HUD completed security reviews for all of its information systems
in calendar year 2004, and plans are in place to eliminate security
defects by next year. HUD awarded its large contract for core IT
infrastructure, successfully resolving a protest that lasted for
Management and Performance. Today, public and assisted housing
residents live in better quality housing with fewer safety violations
than four years ago. HUD increased the percentage of projects meeting
its physical condition standards in public housing by 9 percentage
points (from 83 percent in 2002 to 92 percent in 2004) and in subsidized
private housing by 8 percentage points (from 87 percent in 2002
to 95 percent in 2004). HUD now turns around at least 45 percent
of public housing authorities classified as "troubled" within 12
months rather than the 2 years allowed by regulation. New rules
and procedures have virtually eliminated property flipping fraud
from the FHA insurance programs, and close monitoring will continue
to prevent such abuses. New rules and procedures have forced out
bad appraisers from the FHA program and our "Credit Watch" lender
monitoring initiative will continue to bar other individuals who
improperly raise the risk of loss in these programs. Since 2002,
HUD has worked with stakeholders to streamline their Consolidated
Planning process into an easy-to-use and helpful tool for communities.
Faith-Based and Community Initiative. HUD expanded its outreach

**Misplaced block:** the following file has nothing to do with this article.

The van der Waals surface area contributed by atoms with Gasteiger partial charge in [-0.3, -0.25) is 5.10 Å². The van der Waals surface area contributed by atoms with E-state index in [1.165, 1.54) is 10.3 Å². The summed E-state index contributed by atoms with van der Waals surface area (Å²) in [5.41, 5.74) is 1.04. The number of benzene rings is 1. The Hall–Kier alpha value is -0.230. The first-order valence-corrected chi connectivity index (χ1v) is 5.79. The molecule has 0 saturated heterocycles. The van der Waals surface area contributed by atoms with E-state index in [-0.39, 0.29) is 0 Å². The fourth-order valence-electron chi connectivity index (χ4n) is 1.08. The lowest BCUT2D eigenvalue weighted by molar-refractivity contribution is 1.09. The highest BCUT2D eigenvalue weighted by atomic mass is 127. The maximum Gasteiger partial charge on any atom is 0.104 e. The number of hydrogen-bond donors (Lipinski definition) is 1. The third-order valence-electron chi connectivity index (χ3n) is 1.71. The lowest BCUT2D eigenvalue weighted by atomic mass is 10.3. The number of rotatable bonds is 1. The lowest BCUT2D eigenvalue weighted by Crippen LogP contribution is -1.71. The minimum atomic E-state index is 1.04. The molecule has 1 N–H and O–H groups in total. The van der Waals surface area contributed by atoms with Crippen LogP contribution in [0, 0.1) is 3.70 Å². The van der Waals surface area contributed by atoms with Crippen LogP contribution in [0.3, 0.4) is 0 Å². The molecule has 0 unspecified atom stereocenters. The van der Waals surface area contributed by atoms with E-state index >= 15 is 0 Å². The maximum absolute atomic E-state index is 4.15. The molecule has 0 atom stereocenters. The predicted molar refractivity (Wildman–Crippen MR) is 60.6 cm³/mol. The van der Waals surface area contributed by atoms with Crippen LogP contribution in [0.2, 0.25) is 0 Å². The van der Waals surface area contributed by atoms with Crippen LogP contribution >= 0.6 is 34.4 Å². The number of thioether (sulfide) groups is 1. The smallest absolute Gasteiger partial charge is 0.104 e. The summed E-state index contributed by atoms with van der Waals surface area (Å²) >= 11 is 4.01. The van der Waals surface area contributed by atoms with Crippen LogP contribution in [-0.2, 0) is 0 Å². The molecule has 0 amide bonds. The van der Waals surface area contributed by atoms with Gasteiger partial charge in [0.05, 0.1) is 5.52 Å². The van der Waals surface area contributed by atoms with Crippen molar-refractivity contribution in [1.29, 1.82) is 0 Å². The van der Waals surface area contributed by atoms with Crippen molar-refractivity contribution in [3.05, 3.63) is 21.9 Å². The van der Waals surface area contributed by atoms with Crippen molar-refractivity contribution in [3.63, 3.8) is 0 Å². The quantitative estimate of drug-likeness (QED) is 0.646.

to community organizations, including faith-based organizations,
attempting to level the playing field for its formula and competitive
grants. HUD has removed all discriminatory barriers to participation
by such organizations. HUD's technical assistance has helped these
organizations understand the application process as well as the
responsibilities for implementation. These organizations are beginning
to compete more widely and effectively as shown in their success
in increasing the number of grants from 659 in 2002 to 765 in 2003,
a 16 percent improvement.
Improper Payments Initiative. At the beginning of the President's
first term, HUD committed to working with its stakeholders to reduce
the improper payment in rental subsidies by one-half by 2005. At
that time, over 60 percent of rental subsidies were incorrectly
calculated by program sponsors due to improper interviews, inadequate
income verifications, misunderstood program rules, and computational
errors. Other errors resulted from inadequate verification of tenants'
self-reported incomes. Four years later, HUD has achieved exactly
what it committed to do. There has been a 27 percent reduction in
improper subsidy determinations by program sponsors over the past
four years. More importantly, there has been a 50 percent reduction
in improper payments amounting to $1.6 billion.
in 2005, HUD will expand the verification of tenant self-reported
incomes to include recent wage data. This has the dual benefit of
both improving accuracy and providing more privacy because income
data will be matched electronically whereas current procedures require
a paper verification letter to the tenant's employer. These stewardship
efforts improve confidence that the right person is getting the
right benefit in a timely, dignified, and private manner as intended
under law. Because this is the first quarter that agency efforts
were rated, progress scores were not given.
of us share the goal of creating housing opportunities for more
Americans. We have done great work over the past four years, and
we should be proud of everything we have accomplished together.
But we should not be satisfied, because our work is far from being
look forward to the work ahead, as we seek to open the American
Dream to more families and individuals, and open our communities
to new opportunities for growth and prosperity.
would like to thank all the Members of this Subcommittee for your
support of our efforts at HUD. We welcome your guidance as we continue
our work together.